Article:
throw new WebApplicationException("id=" + id + " not found", Response.Status.NOT_FOUND);

Overall, there's a strong affinity between the HTTP request and the EJB method. That is, one HTTP method maps to one JAX-RS method which maps to one EJB method. Usually, you can expect business logic to accrue at the EJB layer. I generally keep the JAX-RS layer as simple as possible. The ideal is one-line calls to EJBs.

The final class is called a JAX-RS Application. It's included here for completeness because it registers the TodosResource with the WildFly container.


import java.util.HashSet;
import java.util.Set;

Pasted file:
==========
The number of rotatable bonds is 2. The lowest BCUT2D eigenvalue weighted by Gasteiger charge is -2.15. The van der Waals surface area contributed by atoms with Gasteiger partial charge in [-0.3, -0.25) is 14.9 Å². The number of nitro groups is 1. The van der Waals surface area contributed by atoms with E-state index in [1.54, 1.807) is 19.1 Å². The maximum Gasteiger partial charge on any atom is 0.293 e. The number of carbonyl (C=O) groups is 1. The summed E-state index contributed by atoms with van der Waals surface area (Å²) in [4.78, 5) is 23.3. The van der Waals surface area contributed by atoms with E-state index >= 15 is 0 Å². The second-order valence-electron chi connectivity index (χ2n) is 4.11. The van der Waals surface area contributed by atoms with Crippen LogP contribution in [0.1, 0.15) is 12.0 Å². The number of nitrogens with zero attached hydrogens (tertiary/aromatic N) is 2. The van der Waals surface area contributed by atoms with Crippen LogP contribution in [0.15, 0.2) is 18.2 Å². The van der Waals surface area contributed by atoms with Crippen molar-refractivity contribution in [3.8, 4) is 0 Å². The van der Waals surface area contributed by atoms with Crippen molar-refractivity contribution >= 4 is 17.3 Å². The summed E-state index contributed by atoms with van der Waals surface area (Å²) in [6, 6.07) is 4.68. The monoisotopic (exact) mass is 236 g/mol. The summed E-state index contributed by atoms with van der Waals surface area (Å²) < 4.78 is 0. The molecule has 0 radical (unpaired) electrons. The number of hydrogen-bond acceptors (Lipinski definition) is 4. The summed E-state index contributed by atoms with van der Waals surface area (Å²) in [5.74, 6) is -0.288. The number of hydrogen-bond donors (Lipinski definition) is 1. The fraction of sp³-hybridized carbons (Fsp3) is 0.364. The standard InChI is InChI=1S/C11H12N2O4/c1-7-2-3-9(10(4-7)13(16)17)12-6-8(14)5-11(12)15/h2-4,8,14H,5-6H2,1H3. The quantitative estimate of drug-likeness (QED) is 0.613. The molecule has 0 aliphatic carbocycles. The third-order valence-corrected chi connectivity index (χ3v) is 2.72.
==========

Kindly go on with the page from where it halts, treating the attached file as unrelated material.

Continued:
public class APIApplication extends Application {

    public Set<Class<?>> getClasses() {

        Set<Class<?>> classes = new HashSet<>();

        classes.add( ProductsResource.class );
        classes.add( TodosResource.class );
        classes.add( NoResultExceptionMapper.class );

        return classes;

This article presented a RESTful web service implemented using JAX-RS, and EJB, and JPA. This is a typical JavaEE back-end implementation and it's made for the WildFly application server. I've had a lot of success in recent years working with the WildFly app server and upcoming blog posts will use projects like this.

Headshot of Carl Walker

By Carl Walker

President and Principal Consultant of Bekwam, Inc